Thursday night games, many players contend, risk their health because of the short recovery time from the previous week. In January, the NFL acknowledged that injury rates on Thursday nights in 2017 were higher than the rates in other games for the first time since the league began releasing data in 2014.
"I think eventually people will realize that the NFL is not changing the core of football," he said. "We're just trying to make sure that guys aren't going to be in trouble 30 years down the line."
Agreeing to play football means different things to different people. For Swearinger, it means accepting the risk of future brain injury. Tretter isn't as tolerant.
"I don't get behind the 'You know what you signed up for, and you know the risks' thing," he said. "I don't think that we say that for coal miners, that there should be a lack of safety for them because they knew the job. Obviously, we're very well paid, but I don't think any amount of money is worth these horror stories you hear.
"We love playing the game, and it's given us a lot. It's given us a lot of popularity and fame and money and the ability to play the game we love, travel the world, see a bunch of cities. But there is no reason not to continue to try to make the game safer. Just because you're getting a lot of great things out of it doesn't mean there needs to be a huge drawback."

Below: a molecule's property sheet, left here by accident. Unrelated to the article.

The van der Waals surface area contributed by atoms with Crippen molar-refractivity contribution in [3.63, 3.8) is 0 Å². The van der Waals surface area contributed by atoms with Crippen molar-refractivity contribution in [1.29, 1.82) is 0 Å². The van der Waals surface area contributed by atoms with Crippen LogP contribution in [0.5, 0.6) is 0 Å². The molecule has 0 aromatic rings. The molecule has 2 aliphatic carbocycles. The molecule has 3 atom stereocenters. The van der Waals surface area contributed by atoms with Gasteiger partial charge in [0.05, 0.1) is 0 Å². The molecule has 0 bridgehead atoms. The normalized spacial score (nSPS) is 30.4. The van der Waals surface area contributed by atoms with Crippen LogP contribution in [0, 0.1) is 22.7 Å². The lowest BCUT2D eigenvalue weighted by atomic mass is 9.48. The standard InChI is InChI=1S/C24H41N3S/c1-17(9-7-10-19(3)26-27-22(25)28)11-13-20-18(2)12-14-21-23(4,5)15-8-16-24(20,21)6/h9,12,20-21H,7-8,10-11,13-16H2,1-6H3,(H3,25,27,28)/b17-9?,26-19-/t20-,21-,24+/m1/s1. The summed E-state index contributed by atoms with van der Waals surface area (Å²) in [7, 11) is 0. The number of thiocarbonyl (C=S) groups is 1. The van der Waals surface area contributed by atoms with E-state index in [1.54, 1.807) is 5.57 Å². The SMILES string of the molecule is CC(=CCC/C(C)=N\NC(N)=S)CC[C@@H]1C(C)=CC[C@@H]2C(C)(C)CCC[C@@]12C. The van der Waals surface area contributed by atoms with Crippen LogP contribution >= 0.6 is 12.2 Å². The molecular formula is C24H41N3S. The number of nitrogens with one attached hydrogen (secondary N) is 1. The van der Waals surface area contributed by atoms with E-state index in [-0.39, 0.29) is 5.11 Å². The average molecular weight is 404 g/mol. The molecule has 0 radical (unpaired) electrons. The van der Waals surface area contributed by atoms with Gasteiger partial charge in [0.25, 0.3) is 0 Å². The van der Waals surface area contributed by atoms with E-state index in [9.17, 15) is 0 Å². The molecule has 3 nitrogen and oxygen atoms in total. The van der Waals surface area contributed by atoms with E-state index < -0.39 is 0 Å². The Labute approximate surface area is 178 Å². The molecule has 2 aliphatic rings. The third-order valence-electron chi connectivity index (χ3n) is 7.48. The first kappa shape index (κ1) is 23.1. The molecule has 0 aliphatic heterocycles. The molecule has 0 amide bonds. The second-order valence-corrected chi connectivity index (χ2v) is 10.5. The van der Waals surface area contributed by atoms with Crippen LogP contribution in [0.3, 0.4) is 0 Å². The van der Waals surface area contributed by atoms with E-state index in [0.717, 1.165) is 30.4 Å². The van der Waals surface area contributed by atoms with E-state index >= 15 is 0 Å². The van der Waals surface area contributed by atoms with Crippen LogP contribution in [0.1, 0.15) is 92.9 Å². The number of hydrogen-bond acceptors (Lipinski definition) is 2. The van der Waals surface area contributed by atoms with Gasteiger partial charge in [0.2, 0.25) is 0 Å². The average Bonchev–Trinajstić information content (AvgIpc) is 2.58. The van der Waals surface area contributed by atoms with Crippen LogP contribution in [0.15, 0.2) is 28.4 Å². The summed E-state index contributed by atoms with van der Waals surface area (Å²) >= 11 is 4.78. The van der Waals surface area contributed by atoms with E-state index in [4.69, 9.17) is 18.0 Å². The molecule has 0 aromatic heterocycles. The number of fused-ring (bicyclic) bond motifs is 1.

"I think eventually people will realize that the NFL is not changing the core of football. We're just trying to make sure that guys aren't going to be in trouble 30 years down the line."JC Tretter, Browns offensive lineman
Tretter isn't the only player I encountered who was encouraged by the NFL's efforts this offseason. Many understand, as McKay said, that the helmet and brain health will be an annual focus for future rule changes as well.
"I know some die-hard fans, and some die-hard, old-school guys are upset about it," Browns left tackle Joel Bitonio said. "But I think everything evolves. Trust me, I practice every day. It's just as physical when someone doesn't bury their head in me as when they do.